Alexandria; the city of exquisiteness, has definitely been through a lot since its foundation and that is exactly what makes history; being through a lot of different phases. Seemingly, the history of Alexandria was no exception. In spite of all the rough times the city had been through, It managed to keep some of its splendid landmarks and significant historical sites surviving.
They are clear evidence of the whole history of Alexandria since the time of its foundation. Alexandria had been home to several different ethnicities and religions; successively, those people have definitely left traces behind that would keep their memories alive for as long as it is possible.
Catacombs of Kom El Shoqafa
Kom El Shoqafa is an Arabic equivalent of Mounds of Shards. It is one of the historical landmarks that play a great part in the history of Alexandria. During the middle ages, it was deemed to be one of the Seven Wonders of the World.
The mounds of shards was an entitled name to the site because that region was full of scattered objects and jars that were made of clay. On the other hand, that was not what that area was all about; it consists of a chain of tombs, objects, and statues which is said to have been inspired by a Hellenistic and Roman dominance.
Those catacombs are made up of three different levels; however, only two of them are still accessible, for the third level is said to be completely soaked in the water.
Pompey Pillar is a triumphal or a victory column- an erected monument which the main purpose is to keep the memory of a battle that was won alive- it is deemed to be the largest Roman memorial column to ever be constructed outside the borders of Rome. It is as well another maker for the history of Alexandria; the elusive city.
It is listed as one of the ancient Roman monoliths and known to be the largest of all of them as well. The pillar has always been one of Alexandria’s main highlights that attract tourists.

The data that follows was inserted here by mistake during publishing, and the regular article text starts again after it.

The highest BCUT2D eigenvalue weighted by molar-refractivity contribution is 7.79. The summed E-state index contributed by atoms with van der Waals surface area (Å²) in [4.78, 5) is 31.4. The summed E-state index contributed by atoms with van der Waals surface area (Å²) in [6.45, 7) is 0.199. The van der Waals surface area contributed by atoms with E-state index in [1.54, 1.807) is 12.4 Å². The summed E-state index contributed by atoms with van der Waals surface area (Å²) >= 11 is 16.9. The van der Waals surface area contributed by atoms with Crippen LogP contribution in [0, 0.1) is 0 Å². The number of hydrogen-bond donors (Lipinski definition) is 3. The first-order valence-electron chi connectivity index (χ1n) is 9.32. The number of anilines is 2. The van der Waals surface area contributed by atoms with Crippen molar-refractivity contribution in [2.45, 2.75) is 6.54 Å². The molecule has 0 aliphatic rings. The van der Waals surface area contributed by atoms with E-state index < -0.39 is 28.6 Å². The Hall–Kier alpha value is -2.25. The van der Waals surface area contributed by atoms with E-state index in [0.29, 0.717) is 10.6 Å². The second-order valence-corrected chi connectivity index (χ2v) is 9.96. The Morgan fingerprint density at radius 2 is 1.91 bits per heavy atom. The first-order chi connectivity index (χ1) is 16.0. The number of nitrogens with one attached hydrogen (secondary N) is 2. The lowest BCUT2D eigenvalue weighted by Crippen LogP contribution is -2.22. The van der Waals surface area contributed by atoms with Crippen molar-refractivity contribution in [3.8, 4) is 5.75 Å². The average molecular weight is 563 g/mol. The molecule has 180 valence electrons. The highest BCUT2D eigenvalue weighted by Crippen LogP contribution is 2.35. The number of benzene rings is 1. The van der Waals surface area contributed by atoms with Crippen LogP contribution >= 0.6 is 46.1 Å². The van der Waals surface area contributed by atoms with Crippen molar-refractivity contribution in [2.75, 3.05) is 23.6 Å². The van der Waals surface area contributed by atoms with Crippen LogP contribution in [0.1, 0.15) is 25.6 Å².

Some traveller gave the column that name, believing that the establishment of the pillar was in the memory of the murder of Pompey- a Roman general whom the brother of Cleopatra had killed.
On the other hand, another story was revealed about the column after the discovery of the inscription that is written on its base. Ruins were covering the engraved caption was covered, but it was cleared out. The caption reads that AD 291 was the time of its construction. It was a supporting statue of Emperor Diocletian.
Temple of Taposiris Magna
The Temple of Taposiris Magna is another interesting part of the history of Alexandria; it is located in Abusir, which is located on the western outskirts of Alexandria within the borders of a city known as Borg Al Arab.
The temple was built in the memory of Osiris and it was built during the Ptolemy reign. Unfortunately, the temple is not there anymore; however, the outer walls and the pillars are still there, remaining as evidence that demonstrates the existence of that temple. Archaeologists and experts believed that the temple’s main purpose was to worship the kind of animals that were deemed to be sacred; the theory was proven to be true as an animal cemetery was discovered near the temple.
Religious Landmarks that Shaped the History of Alexandria
The history of Alexandria is known to hold several cultures and ethnicities; above and beyond, it has always been home to different religions, including Judaism, Christianity, and Islam. Alexandria was one of the first embracement for the community of Jews; it held the largest Jews community around the world during the old times. Alexandria holds different places of worships dedicated to each religion of all the three of them.
Alexandria contains a handful of mosques that some of them date back to the 13th century and all of them are highly related to the history of Alexandria. These mosques include El-Mursi Abul Abbas Mosque; this mosque was the one that was built back in the 13th century and it contains the tomb of the Sufi saint whose name the mosque was called after.
It is located in a neighbourhood in Alexandria known as Bahary. Other mosques that can be found in Alexandria are Ali Ibn Abi Talib mosque, which is located in Somoha, and Bilal Ibn Rabah Mosque.
The history of Alexandria as well as clamps a pool of churches together, scattered around different neighbourhoods around the city. These churches include Coptic Orthodox Church of Alexandria; it is an Egypt-based church and it belonged to the oriental orthodox family. Definitely, the Greek had lived in Alexandria for a long time, so no wonder they built a church in memory of the community they had established within that glorious city.
The church is known as the Greek Orthodox Patriarchate of Alexandria. Alexandria holds a wide range of other churches, including the Latin Catholic Church of Saint Catherine, Saint Mark Cathedral, Saint Anthony Church, Church of the Dormition, Prophet Elijah Church, The Saint Mark Church, Saint Nicholas Church, and a lot more.